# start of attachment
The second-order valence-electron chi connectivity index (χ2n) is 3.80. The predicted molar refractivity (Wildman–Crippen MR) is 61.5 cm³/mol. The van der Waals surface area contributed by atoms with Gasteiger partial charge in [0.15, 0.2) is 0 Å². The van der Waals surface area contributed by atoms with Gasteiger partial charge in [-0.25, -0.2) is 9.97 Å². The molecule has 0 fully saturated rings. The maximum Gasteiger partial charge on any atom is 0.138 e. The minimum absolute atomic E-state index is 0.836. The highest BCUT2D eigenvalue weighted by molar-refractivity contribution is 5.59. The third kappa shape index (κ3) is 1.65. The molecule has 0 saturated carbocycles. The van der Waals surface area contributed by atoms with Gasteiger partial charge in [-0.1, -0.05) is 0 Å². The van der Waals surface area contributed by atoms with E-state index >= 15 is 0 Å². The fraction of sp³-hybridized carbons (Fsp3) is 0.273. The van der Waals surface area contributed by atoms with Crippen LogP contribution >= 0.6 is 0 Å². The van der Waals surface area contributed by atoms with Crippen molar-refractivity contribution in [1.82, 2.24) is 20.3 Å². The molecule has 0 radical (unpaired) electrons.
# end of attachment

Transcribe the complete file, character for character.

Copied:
The second-order valence-electron chi connectivity index (χ2n) is 3.80. The predicted molar refractivity (Wildman–Crippen MR) is 61.5 cm³/mol. The van der Waals surface area contributed by atoms with Gasteiger partial charge in [0.15, 0.2) is 0 Å². The van der Waals surface area contributed by atoms with Gasteiger partial charge in [-0.25, -0.2) is 9.97 Å². The molecule has 0 fully saturated rings. The maximum Gasteiger partial charge on any atom is 0.138 e. The minimum absolute atomic E-state index is 0.836. The highest BCUT2D eigenvalue weighted by molar-refractivity contribution is 5.59. The third kappa shape index (κ3) is 1.65. The molecule has 0 saturated carbocycles. The van der Waals surface area contributed by atoms with Gasteiger partial charge in [-0.1, -0.05) is 0 Å². The van der Waals surface area contributed by atoms with E-state index >= 15 is 0 Å². The fraction of sp³-hybridized carbons (Fsp3) is 0.273. The van der Waals surface area contributed by atoms with Crippen LogP contribution >= 0.6 is 0 Å². The van der Waals surface area contributed by atoms with Crippen molar-refractivity contribution in [1.82, 2.24) is 20.3 Å². The molecule has 0 radical (unpaired) electrons.